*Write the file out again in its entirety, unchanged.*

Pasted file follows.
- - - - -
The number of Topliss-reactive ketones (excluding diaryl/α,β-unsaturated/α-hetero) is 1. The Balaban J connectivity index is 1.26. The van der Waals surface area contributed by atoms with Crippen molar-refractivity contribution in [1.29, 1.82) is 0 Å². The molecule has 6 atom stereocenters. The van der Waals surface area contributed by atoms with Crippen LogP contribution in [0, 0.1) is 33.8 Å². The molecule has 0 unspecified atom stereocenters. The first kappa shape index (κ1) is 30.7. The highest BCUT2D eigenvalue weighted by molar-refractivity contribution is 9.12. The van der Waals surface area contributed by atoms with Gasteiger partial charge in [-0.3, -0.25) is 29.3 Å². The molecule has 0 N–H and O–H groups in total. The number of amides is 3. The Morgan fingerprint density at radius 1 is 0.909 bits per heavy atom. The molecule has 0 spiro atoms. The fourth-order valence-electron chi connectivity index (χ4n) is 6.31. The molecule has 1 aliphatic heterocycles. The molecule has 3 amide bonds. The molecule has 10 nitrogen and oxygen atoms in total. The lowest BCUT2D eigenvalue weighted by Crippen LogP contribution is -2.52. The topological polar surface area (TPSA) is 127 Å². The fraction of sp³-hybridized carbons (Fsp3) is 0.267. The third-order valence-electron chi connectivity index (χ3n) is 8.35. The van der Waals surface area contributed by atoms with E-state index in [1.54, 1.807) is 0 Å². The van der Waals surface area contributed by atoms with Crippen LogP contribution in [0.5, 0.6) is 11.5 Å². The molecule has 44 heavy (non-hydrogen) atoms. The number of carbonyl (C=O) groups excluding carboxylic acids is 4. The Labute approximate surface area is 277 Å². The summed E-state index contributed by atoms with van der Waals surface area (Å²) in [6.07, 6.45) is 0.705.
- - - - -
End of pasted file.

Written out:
The number of Topliss-reactive ketones (excluding diaryl/α,β-unsaturated/α-hetero) is 1. The Balaban J connectivity index is 1.26. The van der Waals surface area contributed by atoms with Crippen molar-refractivity contribution in [1.29, 1.82) is 0 Å². The molecule has 6 atom stereocenters. The van der Waals surface area contributed by atoms with Crippen LogP contribution in [0, 0.1) is 33.8 Å². The molecule has 0 unspecified atom stereocenters. The first kappa shape index (κ1) is 30.7. The highest BCUT2D eigenvalue weighted by molar-refractivity contribution is 9.12. The van der Waals surface area contributed by atoms with Gasteiger partial charge in [-0.3, -0.25) is 29.3 Å². The molecule has 0 N–H and O–H groups in total. The number of amides is 3. The Morgan fingerprint density at radius 1 is 0.909 bits per heavy atom. The molecule has 0 spiro atoms. The fourth-order valence-electron chi connectivity index (χ4n) is 6.31. The molecule has 1 aliphatic heterocycles. The molecule has 3 amide bonds. The molecule has 10 nitrogen and oxygen atoms in total. The lowest BCUT2D eigenvalue weighted by Crippen LogP contribution is -2.52. The topological polar surface area (TPSA) is 127 Å². The fraction of sp³-hybridized carbons (Fsp3) is 0.267. The third-order valence-electron chi connectivity index (χ3n) is 8.35. The van der Waals surface area contributed by atoms with E-state index in [1.54, 1.807) is 0 Å². The van der Waals surface area contributed by atoms with Crippen LogP contribution in [0.5, 0.6) is 11.5 Å². The molecule has 44 heavy (non-hydrogen) atoms. The number of carbonyl (C=O) groups excluding carboxylic acids is 4. The Labute approximate surface area is 277 Å². The summed E-state index contributed by atoms with van der Waals surface area (Å²) in [6.07, 6.45) is 0.705.